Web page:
Have a look at this photo from the front page of Melbourne’s Herald Sun.
In all the chaos and reprehensible behaviour surrounding the shooting down of MH17 one figure stands out metaphorically as a symbol of efficiency, credibility and decency, although literally he is in the background – in the media coverage, anyway. It is Alexander Hug, Deputy Chief Monitor with the Organisation for Security and Cooperation in Europe (OSCE) and the person most likely to get some sort of closure for the grieving relatives of the lost ones. He is the one with his back to the camera, in the blue checked shirt. Around him, everyone is wearing masks or gripping their noses, struggling to cope with the stench of death. Hug isn’t wearing a mask, he is holding a camera, gathering information in a quiet and measured way.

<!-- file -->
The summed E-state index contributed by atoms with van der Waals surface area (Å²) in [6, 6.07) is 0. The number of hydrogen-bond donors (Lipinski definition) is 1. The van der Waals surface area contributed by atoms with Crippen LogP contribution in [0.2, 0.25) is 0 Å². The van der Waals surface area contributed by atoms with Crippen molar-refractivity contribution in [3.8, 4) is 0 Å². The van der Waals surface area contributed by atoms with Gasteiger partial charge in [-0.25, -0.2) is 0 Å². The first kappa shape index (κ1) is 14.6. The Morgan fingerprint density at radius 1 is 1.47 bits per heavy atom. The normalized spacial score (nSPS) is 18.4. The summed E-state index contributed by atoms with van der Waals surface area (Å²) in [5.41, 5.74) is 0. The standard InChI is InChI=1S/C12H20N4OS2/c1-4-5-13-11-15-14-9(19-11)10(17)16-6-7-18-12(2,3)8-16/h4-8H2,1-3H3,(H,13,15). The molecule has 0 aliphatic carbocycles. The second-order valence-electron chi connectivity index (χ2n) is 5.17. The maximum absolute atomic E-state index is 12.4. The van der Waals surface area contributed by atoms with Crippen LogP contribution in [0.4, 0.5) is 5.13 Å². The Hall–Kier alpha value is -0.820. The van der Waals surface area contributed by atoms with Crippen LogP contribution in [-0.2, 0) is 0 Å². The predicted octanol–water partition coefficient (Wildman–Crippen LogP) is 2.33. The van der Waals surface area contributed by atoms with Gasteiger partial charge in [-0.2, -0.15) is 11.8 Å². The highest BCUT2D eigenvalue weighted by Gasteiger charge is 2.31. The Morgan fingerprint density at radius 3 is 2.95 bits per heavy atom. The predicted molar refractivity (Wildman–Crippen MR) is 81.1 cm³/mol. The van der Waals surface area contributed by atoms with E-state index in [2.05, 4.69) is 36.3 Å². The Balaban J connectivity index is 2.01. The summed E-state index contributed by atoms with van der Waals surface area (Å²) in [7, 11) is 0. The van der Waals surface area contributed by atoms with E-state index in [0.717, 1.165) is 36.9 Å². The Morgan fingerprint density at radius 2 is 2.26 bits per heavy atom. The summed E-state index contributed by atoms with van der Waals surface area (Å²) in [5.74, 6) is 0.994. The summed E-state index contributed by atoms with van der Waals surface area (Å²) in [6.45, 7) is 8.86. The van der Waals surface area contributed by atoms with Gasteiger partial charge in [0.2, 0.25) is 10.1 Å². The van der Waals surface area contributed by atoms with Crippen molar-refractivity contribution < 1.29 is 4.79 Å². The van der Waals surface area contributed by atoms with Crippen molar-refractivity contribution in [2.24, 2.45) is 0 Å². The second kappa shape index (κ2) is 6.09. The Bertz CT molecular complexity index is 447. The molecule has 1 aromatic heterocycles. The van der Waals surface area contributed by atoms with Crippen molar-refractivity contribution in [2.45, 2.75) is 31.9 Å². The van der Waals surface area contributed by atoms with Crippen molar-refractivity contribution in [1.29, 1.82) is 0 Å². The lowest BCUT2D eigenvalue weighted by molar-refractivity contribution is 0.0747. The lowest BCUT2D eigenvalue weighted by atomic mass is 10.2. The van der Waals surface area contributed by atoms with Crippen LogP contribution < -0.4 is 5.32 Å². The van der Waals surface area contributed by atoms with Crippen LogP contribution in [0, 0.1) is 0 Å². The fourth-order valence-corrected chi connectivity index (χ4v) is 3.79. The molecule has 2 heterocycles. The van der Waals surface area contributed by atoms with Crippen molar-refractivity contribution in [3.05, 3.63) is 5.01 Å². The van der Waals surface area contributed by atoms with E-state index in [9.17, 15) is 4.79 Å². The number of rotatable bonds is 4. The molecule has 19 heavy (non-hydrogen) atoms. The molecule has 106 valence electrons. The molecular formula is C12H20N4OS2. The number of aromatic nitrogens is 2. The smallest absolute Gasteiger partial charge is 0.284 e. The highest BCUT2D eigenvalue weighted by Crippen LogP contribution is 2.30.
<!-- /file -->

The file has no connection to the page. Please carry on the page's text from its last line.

The OSCE team led by Hug were initially denied access to the crash site, but have persevered each day and had a major success in negotiating the release of the bodies, which were being held as a bargaining chip. Towering over everyone, Hug has brought an air of calm and reason to the attempts to retrieve the bodies and investigate the crash. Being confronted on arrival by drunk, threatening separatist bogans, he said, in understatement, that they were “impolite and unprofessional”. These thugs were part of the same forces he had recently negotiated with for the release of two teams of his monitors who had been held hostage in Ukraine for more than a month. Definitely not work for the faint-hearted. Alexander Hug and his team present not only the voice of reason, courage and integrity amid the inept political squawking and posturing, they are also most likely to be the ones who actually get results in sorting out this awful mess.